In our last issue one of our articles examined trends over the last 11 years for entertainment venue participation and spending on trips and found solid evidence of a long-term staycation trend. This article will examine trends we have found for what we call community-based entertainment, those entertainment venues visited within 50 miles of home and not during an overnight stay.
Our company makes a major investment in reviewing research studies and conducing proprietary research and analysis so our work for clients will not only reflect today’s consumers, but where they are going in the future. It is not very good business to design a location-based entertainment center or family entertainment center (FEC) based on what worked yesterday if the market is going in a different direction. Many of our research findings are based on analysis of unpublished data from the U.S. Consumer Expenditure Survey for both spending and participation.
The Consumer Expenditure Survey collects information on the spending habits of American consumers, including data on their expenditures, income, the number of households making particular expenditures and other household characteristics, using both a Quarterly Interview Survey and the Diary Survey of approximately 7,000 households each year. The U.S. Census Bureau division of the U.S. Bureau of Labor Statistics conducts the survey. Community-based entertainment spending in this article is defined as fees and admissions at location-based venues including movies, theme parks, concerts, museums, zoos, FECs, plays and similar entertainment-type venues.
Our CEO, Randy White, first reported our research findings found in this article during his keynote speech at the DNA (Digital Out-of-Home Interactive Network Association) conference held January 21, 2013 in London and again presented them at his The Future of FECs, Innovate or Die seminar at Amusement Expo in Las Vegas. This is the first time we are sharing many of the community-based entertainment (CBE) results online.
The average annual household spent 4% less on CBE in 2011 than in 2000 (all expenditures in our analysis have been adjusted for inflation to 2011 dollars). We examined that change in more detail by quintiles of income (all households divided into five groups by income from the lowest 20% to the highest 20%). Over those 11 years, average household CBE spending decreased for the lowest four quintiles of income while it increased for the top 20% of income households (incomes of $94,000+). The top income quintile of households grew to account for 46% of all CBE spending in 2011,
Of course averages don’t really tell you truly what is happening, even when you break the spending down by income groups. So we examined the participation rate of each household income quintile – what percentage of each quintile attended community-based entertainment each year. The data shows that the participation rate is directly correlated to income, the higher the income, the greater the rate of participation. The data also showed that since 2000 the participation rate has decreased across the board for all incomes with the lowest income quintile experiencing over a one-quarter decrease (-28%) in the percentage of household that attended each year and the highest income quintile experiencing the smallest proportional decrease of less than one-tenth (-9%). What is most significant about the data is that it shows the participation decreases are not due to the Great Recession, but started back 2003, so this is a long-term trend.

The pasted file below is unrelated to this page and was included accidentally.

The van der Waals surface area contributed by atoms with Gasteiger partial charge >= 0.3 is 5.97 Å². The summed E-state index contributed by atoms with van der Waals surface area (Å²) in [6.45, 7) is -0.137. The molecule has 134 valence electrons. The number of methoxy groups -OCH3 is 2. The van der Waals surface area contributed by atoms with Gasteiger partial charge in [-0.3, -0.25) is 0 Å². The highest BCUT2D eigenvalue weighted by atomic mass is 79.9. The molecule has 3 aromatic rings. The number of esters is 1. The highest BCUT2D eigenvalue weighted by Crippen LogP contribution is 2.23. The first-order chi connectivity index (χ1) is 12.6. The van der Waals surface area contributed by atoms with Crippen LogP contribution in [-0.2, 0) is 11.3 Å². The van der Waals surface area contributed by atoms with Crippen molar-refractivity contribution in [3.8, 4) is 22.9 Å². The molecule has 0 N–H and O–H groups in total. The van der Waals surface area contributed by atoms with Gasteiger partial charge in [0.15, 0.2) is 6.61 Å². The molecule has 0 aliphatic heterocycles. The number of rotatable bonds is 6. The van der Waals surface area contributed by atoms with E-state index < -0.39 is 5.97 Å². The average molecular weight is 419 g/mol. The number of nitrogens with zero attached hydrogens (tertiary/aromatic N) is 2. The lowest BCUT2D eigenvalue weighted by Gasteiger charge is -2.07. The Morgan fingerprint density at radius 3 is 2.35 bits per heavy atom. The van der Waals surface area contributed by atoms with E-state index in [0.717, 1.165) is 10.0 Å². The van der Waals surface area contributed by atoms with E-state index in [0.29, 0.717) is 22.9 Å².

The top 20% of income households grew to one-third (33%) of all participating households in 2011.
Finally, we examined changes in annual CBE spending by those households that did participate in CBE. Spending by CBE participating households increased for all household income groups except the lowest quintile of incomes, with the top 20% of income households showing the greatest increase by both percentage and dollar amount.
We drilled down even further into household incomes for CBE participating households and here’s what both the 2011 spending and participation rates look like.
What we are seeing is the social stratification of community-based entertainment – the highest income households are representing a continually growing share of both attendance and spending. We don’t see any signs to indicate that this trend should not continue into the future.
The 18% of all households that have $100,000+ incomes, often referred to as affluent households or upper-middle+ income households, now represent the lion’s share of community-based entertainment spending. They are the market to target.
The market size and composition for community-based entertainment has changed significantly since 2000. To survive and prosper in the future, FECs and other types of LBEs need to address the reality of the new and changing market.